Our Blessed Life

Wednesday, October 10, 2012

The Healing




It’s late in the afternoon.  

The morning was productive only because our good friend Anna (11 years old) spent the early part of the day with us and helped the kids with school work while I did a load of laundry (yes, one load is all I accomplished), cleaned the kitchen, heated lunch, and made a bulk batch of muffins for next week’s breakfasts.

Between those tasks and tending to the little ones, I never would have been able to get any school work done with the older ones.  So after Lena did her reading lesson with me, she and the other three big kids forged ahead through their pace work under Anna’s supervision.  

Poor girl was a champ - relaying back and forth between questions and checking work, and Carson - who is an ever-moving mini-machine, bent on wearing you down with his combination of cute, repetitious chatter and his command of your full attention.  

At one point she looked up at me a little exasperated, “Mrs. Hazleton, I don’t know what to do with him!”  {I giggled a little inside, the way I always do when being called "Mrs. Hazleton" in such a sincere young voice.} 

Poor girl. She’d already set him up with two or more activities, and within seconds he either lost interest or melted into frustration because something wasn’t working quite right for him.  

For good measure, he balanced out his tantrums with cheerful requests for Anna to “come pay wid me?” in his sing-song voice.  

I felt for Anna.  She was catching a glimpse of what I experience. 

Every waking moment.  

The full morning only added to the mix of jumbled thoughts and emotions in my head.  I felt the growing need to sort them out.  Lay them on the table and assess each one.  So many needsIdeasRamblings.  So tightly wound up inside my head, to have them come unfurled would only mean a slow dripping like sap from a pine tree.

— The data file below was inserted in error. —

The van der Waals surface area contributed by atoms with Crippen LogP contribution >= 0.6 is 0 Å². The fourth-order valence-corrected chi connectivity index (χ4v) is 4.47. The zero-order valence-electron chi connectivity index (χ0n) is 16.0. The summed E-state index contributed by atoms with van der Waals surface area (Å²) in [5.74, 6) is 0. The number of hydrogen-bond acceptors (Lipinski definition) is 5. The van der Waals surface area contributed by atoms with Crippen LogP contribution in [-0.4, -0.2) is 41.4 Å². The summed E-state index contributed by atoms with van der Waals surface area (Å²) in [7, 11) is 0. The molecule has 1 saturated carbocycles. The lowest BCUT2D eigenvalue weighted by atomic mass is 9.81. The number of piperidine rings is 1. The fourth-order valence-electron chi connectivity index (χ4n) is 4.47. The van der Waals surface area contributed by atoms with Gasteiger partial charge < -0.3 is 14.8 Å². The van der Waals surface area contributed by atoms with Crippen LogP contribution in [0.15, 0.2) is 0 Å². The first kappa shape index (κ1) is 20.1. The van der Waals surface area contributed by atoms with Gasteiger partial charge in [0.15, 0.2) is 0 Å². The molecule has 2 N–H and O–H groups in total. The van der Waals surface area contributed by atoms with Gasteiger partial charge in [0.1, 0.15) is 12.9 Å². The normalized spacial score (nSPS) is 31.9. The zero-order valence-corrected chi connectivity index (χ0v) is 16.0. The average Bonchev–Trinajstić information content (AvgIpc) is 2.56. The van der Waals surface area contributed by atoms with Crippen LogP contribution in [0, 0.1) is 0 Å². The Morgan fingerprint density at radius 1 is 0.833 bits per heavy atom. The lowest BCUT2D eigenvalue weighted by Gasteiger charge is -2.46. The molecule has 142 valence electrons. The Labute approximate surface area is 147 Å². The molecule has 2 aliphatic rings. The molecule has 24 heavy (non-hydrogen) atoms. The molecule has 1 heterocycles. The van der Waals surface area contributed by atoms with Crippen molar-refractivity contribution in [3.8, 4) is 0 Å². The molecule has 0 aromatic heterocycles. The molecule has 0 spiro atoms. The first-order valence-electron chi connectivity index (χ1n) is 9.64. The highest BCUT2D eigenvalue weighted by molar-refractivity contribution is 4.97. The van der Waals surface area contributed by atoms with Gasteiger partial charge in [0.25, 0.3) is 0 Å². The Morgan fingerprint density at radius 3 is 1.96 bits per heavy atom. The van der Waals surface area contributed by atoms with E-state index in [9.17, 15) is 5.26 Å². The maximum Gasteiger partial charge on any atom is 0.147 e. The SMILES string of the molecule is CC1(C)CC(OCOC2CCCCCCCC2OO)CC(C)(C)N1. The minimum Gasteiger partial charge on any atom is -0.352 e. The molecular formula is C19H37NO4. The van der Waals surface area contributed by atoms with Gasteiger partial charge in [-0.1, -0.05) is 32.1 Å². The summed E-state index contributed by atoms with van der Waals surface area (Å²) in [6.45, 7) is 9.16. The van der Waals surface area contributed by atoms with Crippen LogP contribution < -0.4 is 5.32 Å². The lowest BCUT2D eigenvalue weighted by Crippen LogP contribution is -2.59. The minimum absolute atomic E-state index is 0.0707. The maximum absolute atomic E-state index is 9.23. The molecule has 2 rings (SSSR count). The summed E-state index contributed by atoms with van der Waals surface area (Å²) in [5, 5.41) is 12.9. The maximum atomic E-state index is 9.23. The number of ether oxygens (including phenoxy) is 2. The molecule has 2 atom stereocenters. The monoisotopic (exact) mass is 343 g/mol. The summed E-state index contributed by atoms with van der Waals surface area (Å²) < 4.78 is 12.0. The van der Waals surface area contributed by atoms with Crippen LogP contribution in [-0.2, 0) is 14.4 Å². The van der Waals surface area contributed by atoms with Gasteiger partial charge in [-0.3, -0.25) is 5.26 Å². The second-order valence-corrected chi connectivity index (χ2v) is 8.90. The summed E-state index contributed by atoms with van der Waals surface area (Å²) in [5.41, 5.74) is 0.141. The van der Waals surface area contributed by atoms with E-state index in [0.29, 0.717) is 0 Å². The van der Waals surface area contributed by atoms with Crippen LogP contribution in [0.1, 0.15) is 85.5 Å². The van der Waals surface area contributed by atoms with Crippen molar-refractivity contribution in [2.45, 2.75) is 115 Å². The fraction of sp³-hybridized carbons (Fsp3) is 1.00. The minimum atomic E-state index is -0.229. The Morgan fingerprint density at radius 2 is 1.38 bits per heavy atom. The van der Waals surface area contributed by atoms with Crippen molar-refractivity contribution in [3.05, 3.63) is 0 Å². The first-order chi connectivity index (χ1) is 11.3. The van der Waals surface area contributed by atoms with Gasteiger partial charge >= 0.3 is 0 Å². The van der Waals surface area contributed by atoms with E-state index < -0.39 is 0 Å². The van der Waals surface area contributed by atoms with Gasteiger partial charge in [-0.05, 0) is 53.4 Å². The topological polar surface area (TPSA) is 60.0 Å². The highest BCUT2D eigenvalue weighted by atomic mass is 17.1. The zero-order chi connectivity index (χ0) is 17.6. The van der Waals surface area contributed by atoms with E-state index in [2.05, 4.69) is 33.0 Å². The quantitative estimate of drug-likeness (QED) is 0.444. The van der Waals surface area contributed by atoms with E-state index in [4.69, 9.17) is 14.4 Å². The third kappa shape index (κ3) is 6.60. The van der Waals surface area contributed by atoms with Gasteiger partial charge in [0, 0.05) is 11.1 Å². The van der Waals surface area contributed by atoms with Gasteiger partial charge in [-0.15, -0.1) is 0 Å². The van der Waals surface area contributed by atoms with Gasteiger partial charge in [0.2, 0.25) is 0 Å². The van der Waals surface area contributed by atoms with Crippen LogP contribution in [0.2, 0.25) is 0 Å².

The tightness I felt inside at the urgent needs to which I have no answers - the jumble of ideas to which I have no direction - the growing tension, for which I have no outlet... it all left me feeling more laid low and scrunched up, as if ready to pop out of the box like Jack at any given second.  

But having no release, I had no option but to move forward in the late afternoon.  

Daddy's coming home; church dinner will start soon; nothing for it.  

Scrunched up insides will have to wait.

Get the hair brushed, the feet covered in five pairs of shoes.  Get the ducks aligned.  Change the diaper.  

It was in this moment - in changing Olivia’s diaper that the warmth began to seep into my cracks again. My fingers went through the motions of the diaper change and clothing change quite automatically while my eyes stared off at the chickens outside the window... my mind wandering through a dozen thoughts.  

Then, when the task was complete, there she was.  Lying in her little bed all chubby and neatly clothed.  Her eyes so bright.  That puff of strawberry hair that I know will turn blonde on me.  

Her smile so unassuming.  Her squeals and cooing now coming into focus for my wandering ears.

The corners of my mouth couldn’t help themselves, turning up into a returning smile. Involuntarily.  And that one change.  The beginning of a smile that warmed my lips spread through me.  

I gathered her up in my arms, her fat body cradled against me and then lifted her above me, to her delight.  

And bringing her close again, her tiny soft hands grabbing my neck.  Her cheek to my nose, I breathed in her sweet baby smell and felt her drool on my lips.  I sighed as it filled me up inside.  “Your kisses are like medicine.”

And I knew the truth of what I had just said.

A happy heart doeth good like a medicine.  

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